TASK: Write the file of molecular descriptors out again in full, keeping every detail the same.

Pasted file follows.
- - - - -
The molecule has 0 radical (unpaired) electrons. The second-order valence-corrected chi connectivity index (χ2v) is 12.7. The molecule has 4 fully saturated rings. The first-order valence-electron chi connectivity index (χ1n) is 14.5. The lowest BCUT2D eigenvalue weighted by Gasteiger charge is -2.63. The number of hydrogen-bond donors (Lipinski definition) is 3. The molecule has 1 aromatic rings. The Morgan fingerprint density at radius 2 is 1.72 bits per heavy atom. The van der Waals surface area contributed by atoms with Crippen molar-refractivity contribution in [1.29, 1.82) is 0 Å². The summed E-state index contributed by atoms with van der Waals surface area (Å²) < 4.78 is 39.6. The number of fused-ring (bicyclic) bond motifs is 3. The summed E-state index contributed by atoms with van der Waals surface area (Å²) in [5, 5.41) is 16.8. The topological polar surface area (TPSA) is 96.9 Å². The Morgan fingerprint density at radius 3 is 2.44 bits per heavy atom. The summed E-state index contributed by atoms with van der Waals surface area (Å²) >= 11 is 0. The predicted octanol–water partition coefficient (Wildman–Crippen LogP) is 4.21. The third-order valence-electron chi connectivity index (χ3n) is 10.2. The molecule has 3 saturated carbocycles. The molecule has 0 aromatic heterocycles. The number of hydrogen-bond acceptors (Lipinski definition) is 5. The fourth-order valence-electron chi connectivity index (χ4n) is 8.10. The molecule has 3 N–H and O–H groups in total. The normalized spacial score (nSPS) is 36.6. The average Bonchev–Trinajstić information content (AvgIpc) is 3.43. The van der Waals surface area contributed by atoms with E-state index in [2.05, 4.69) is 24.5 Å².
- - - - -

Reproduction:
The molecule has 0 radical (unpaired) electrons. The second-order valence-corrected chi connectivity index (χ2v) is 12.7. The molecule has 4 fully saturated rings. The first-order valence-electron chi connectivity index (χ1n) is 14.5. The lowest BCUT2D eigenvalue weighted by Gasteiger charge is -2.63. The number of hydrogen-bond donors (Lipinski definition) is 3. The molecule has 1 aromatic rings. The Morgan fingerprint density at radius 2 is 1.72 bits per heavy atom. The van der Waals surface area contributed by atoms with Crippen molar-refractivity contribution in [1.29, 1.82) is 0 Å². The summed E-state index contributed by atoms with van der Waals surface area (Å²) < 4.78 is 39.6. The number of fused-ring (bicyclic) bond motifs is 3. The summed E-state index contributed by atoms with van der Waals surface area (Å²) in [5, 5.41) is 16.8. The topological polar surface area (TPSA) is 96.9 Å². The Morgan fingerprint density at radius 3 is 2.44 bits per heavy atom. The summed E-state index contributed by atoms with van der Waals surface area (Å²) >= 11 is 0. The predicted octanol–water partition coefficient (Wildman–Crippen LogP) is 4.21. The third-order valence-electron chi connectivity index (χ3n) is 10.2. The molecule has 3 saturated carbocycles. The molecule has 0 aromatic heterocycles. The number of hydrogen-bond acceptors (Lipinski definition) is 5. The fourth-order valence-electron chi connectivity index (χ4n) is 8.10. The molecule has 3 N–H and O–H groups in total. The normalized spacial score (nSPS) is 36.6. The average Bonchev–Trinajstić information content (AvgIpc) is 3.43. The van der Waals surface area contributed by atoms with E-state index in [2.05, 4.69) is 24.5 Å².